Most fatal traffic accidents happen within a few miles of the victim's home. The reply: "I guess I'd better move."
So goes an old joke that plays on the reality that when it comes to danger, you can run but you can't hide.
Traffic accidents are a plague of their own in Harford County this year, as the death toll on local roads is nearing 30, but another problem of homegrown origins has been on the rise lately, namely daytime burglaries in neighborhoods that would be regarded as low crime areas.
It isn't the first time the problem has cropped up, just the latest. In recent weeks, 16 people have been arrested in connection with about 20 burglary cases.
To date, this wave of burglaries mirrors others that have plagued Harford County from time to time over the years. In general, such criminal activity has come to fruition as new generations of young people have become hooked on illicit drugs and then have targeted their neighbors to secure cash or high dollar items that are easily converted into cash.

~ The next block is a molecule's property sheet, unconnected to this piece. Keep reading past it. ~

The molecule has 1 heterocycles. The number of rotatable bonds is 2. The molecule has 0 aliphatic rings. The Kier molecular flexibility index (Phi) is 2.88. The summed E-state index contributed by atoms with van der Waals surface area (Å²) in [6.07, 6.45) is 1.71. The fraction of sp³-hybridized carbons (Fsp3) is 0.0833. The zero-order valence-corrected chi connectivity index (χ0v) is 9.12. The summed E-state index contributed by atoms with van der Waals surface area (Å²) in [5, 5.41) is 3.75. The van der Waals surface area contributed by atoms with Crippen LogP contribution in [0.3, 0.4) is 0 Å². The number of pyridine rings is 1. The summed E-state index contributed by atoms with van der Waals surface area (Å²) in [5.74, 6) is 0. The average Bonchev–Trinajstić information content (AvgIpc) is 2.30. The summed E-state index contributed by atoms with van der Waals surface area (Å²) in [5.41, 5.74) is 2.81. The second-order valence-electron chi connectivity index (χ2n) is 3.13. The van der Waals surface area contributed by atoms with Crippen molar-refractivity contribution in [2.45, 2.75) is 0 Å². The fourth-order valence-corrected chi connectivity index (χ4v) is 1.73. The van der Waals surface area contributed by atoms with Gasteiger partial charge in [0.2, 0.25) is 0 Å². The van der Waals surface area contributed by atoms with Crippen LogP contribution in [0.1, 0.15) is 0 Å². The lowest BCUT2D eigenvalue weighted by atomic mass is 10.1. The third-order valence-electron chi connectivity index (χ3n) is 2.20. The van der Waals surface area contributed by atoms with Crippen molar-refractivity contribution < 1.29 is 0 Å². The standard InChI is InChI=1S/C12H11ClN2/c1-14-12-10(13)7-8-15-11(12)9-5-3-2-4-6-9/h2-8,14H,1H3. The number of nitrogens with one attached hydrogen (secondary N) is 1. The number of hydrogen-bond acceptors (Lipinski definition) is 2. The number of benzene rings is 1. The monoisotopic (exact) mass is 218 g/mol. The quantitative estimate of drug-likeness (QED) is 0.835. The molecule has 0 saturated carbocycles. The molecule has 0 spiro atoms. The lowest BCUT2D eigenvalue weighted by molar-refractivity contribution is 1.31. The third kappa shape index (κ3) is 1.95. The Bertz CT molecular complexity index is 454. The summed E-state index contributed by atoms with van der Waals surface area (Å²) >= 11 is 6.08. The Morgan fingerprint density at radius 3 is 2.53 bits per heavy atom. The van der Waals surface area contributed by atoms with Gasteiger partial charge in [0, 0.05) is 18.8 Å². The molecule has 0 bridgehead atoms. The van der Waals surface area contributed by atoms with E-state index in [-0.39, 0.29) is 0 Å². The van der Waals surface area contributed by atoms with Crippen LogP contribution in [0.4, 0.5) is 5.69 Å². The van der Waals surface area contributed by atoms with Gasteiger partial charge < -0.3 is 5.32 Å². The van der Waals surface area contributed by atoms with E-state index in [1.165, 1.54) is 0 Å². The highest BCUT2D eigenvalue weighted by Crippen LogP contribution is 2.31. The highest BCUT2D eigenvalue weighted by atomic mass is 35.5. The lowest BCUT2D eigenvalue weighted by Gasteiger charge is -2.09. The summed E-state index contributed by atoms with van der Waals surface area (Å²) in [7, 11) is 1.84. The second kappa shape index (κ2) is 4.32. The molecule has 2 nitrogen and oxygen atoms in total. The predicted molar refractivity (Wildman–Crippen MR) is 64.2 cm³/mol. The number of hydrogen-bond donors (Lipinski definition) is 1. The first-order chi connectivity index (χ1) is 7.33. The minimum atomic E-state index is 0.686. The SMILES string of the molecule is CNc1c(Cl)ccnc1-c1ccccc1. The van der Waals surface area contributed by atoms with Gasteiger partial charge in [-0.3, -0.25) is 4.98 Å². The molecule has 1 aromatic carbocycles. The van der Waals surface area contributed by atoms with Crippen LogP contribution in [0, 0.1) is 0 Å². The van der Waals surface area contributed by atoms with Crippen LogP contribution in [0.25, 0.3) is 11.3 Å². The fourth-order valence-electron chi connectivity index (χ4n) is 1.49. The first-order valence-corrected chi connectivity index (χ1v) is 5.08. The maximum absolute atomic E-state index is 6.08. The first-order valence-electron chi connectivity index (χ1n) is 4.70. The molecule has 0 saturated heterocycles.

Such is the discrepancy between the perception and reality of crime. The belief is criminals come into a community and target people they don't know. The reality is criminals ply their trade close to home because that's the territory they know best. It's not a coincidence that poor neighborhoods plagued by people hooked on illicit drugs are also plagued by crime problems.
And it's not a coincidence that every time there's a wave of burglaries in more affluent areas of the county, most of the people charged usually end up being from those same affluent areas.
When it comes down to it, it is no more possible to move away from criminal activity than it is possible to move away from the possibility of being involved in a bad traffic accident.
How to deal with the unpleasant reality? Now that's a good question, no matter where you live.Copyright © 2015, The Baltimore Sun